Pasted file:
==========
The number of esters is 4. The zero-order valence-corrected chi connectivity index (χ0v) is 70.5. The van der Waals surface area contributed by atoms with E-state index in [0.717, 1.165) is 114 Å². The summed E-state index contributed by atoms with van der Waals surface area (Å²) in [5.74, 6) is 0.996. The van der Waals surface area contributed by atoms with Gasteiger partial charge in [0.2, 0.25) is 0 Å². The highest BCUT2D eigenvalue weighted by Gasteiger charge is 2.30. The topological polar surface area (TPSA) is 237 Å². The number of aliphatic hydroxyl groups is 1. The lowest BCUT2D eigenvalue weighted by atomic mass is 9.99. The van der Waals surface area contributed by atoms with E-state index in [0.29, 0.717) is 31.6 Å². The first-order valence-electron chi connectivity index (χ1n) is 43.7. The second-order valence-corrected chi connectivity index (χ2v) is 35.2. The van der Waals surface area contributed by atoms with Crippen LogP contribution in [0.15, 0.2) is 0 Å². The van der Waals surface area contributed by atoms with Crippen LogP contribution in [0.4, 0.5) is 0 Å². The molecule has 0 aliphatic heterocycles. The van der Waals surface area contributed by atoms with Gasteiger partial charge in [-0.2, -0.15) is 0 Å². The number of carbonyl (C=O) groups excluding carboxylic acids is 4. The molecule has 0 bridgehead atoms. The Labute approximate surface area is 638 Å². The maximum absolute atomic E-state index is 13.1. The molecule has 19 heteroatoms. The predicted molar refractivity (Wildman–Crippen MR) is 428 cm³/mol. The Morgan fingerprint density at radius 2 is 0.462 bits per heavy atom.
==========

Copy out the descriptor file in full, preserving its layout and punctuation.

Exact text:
The number of esters is 4. The zero-order valence-corrected chi connectivity index (χ0v) is 70.5. The van der Waals surface area contributed by atoms with E-state index in [0.717, 1.165) is 114 Å². The summed E-state index contributed by atoms with van der Waals surface area (Å²) in [5.74, 6) is 0.996. The van der Waals surface area contributed by atoms with Gasteiger partial charge in [0.2, 0.25) is 0 Å². The highest BCUT2D eigenvalue weighted by Gasteiger charge is 2.30. The topological polar surface area (TPSA) is 237 Å². The number of aliphatic hydroxyl groups is 1. The lowest BCUT2D eigenvalue weighted by atomic mass is 9.99. The van der Waals surface area contributed by atoms with E-state index in [0.29, 0.717) is 31.6 Å². The first-order valence-electron chi connectivity index (χ1n) is 43.7. The second-order valence-corrected chi connectivity index (χ2v) is 35.2. The van der Waals surface area contributed by atoms with Crippen LogP contribution in [0.15, 0.2) is 0 Å². The van der Waals surface area contributed by atoms with Crippen LogP contribution in [0.4, 0.5) is 0 Å². The molecule has 0 aliphatic heterocycles. The van der Waals surface area contributed by atoms with Gasteiger partial charge in [-0.2, -0.15) is 0 Å². The number of carbonyl (C=O) groups excluding carboxylic acids is 4. The molecule has 0 bridgehead atoms. The Labute approximate surface area is 638 Å². The maximum absolute atomic E-state index is 13.1. The molecule has 19 heteroatoms. The predicted molar refractivity (Wildman–Crippen MR) is 428 cm³/mol. The Morgan fingerprint density at radius 2 is 0.462 bits per heavy atom.